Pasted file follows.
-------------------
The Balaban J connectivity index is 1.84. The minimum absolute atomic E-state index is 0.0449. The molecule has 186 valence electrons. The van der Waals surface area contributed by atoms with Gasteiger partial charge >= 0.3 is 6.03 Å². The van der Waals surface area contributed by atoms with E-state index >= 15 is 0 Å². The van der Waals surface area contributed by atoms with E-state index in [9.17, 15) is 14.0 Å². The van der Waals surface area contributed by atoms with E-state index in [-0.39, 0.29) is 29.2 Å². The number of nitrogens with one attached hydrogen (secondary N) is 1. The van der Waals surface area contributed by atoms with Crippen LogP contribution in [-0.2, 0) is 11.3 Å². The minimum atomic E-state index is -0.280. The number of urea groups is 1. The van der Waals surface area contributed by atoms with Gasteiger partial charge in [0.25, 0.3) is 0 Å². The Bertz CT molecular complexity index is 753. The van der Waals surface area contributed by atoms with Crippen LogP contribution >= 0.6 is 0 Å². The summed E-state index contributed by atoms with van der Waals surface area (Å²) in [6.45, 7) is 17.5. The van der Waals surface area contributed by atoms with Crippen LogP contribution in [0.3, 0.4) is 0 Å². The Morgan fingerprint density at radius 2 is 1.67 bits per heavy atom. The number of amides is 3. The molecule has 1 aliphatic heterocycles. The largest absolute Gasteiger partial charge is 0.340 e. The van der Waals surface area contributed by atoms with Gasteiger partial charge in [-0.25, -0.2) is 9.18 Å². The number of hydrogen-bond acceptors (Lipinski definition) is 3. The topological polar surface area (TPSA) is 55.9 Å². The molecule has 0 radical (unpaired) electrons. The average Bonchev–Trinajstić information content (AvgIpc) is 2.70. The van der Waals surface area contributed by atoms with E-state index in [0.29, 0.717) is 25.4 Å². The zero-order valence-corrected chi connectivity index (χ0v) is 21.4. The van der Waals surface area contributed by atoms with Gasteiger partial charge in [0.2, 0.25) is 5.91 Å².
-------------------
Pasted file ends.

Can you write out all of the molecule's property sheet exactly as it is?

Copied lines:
The Balaban J connectivity index is 1.84. The minimum absolute atomic E-state index is 0.0449. The molecule has 186 valence electrons. The van der Waals surface area contributed by atoms with Gasteiger partial charge >= 0.3 is 6.03 Å². The van der Waals surface area contributed by atoms with E-state index >= 15 is 0 Å². The van der Waals surface area contributed by atoms with E-state index in [9.17, 15) is 14.0 Å². The van der Waals surface area contributed by atoms with E-state index in [-0.39, 0.29) is 29.2 Å². The number of nitrogens with one attached hydrogen (secondary N) is 1. The van der Waals surface area contributed by atoms with Crippen LogP contribution in [-0.2, 0) is 11.3 Å². The minimum atomic E-state index is -0.280. The number of urea groups is 1. The van der Waals surface area contributed by atoms with Gasteiger partial charge in [0.25, 0.3) is 0 Å². The Bertz CT molecular complexity index is 753. The van der Waals surface area contributed by atoms with Crippen LogP contribution >= 0.6 is 0 Å². The summed E-state index contributed by atoms with van der Waals surface area (Å²) in [6.45, 7) is 17.5. The van der Waals surface area contributed by atoms with Crippen LogP contribution in [0.3, 0.4) is 0 Å². The Morgan fingerprint density at radius 2 is 1.67 bits per heavy atom. The number of amides is 3. The molecule has 1 aliphatic heterocycles. The largest absolute Gasteiger partial charge is 0.340 e. The van der Waals surface area contributed by atoms with Gasteiger partial charge in [-0.25, -0.2) is 9.18 Å². The number of hydrogen-bond acceptors (Lipinski definition) is 3. The topological polar surface area (TPSA) is 55.9 Å². The molecule has 0 radical (unpaired) electrons. The average Bonchev–Trinajstić information content (AvgIpc) is 2.70. The van der Waals surface area contributed by atoms with E-state index in [0.29, 0.717) is 25.4 Å². The zero-order valence-corrected chi connectivity index (χ0v) is 21.4. The van der Waals surface area contributed by atoms with Gasteiger partial charge in [0.2, 0.25) is 5.91 Å².